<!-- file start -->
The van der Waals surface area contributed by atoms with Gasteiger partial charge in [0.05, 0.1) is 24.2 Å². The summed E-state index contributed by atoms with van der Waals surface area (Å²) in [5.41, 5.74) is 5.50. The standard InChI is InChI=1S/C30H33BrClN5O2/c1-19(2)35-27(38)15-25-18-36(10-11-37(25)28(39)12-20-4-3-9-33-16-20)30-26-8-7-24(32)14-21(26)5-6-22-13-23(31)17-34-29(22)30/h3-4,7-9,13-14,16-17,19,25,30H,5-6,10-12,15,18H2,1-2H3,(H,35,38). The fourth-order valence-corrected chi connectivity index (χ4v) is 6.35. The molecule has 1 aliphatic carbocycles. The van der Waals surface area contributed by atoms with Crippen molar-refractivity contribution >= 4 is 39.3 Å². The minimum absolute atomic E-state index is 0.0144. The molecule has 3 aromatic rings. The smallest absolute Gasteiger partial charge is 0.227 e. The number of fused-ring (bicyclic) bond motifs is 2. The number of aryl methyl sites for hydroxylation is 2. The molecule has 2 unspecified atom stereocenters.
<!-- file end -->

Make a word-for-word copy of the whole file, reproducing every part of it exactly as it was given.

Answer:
The van der Waals surface area contributed by atoms with Gasteiger partial charge in [0.05, 0.1) is 24.2 Å². The summed E-state index contributed by atoms with van der Waals surface area (Å²) in [5.41, 5.74) is 5.50. The standard InChI is InChI=1S/C30H33BrClN5O2/c1-19(2)35-27(38)15-25-18-36(10-11-37(25)28(39)12-20-4-3-9-33-16-20)30-26-8-7-24(32)14-21(26)5-6-22-13-23(31)17-34-29(22)30/h3-4,7-9,13-14,16-17,19,25,30H,5-6,10-12,15,18H2,1-2H3,(H,35,38). The fourth-order valence-corrected chi connectivity index (χ4v) is 6.35. The molecule has 1 aliphatic carbocycles. The van der Waals surface area contributed by atoms with Crippen molar-refractivity contribution >= 4 is 39.3 Å². The minimum absolute atomic E-state index is 0.0144. The molecule has 3 aromatic rings. The smallest absolute Gasteiger partial charge is 0.227 e. The number of fused-ring (bicyclic) bond motifs is 2. The number of aryl methyl sites for hydroxylation is 2. The molecule has 2 unspecified atom stereocenters.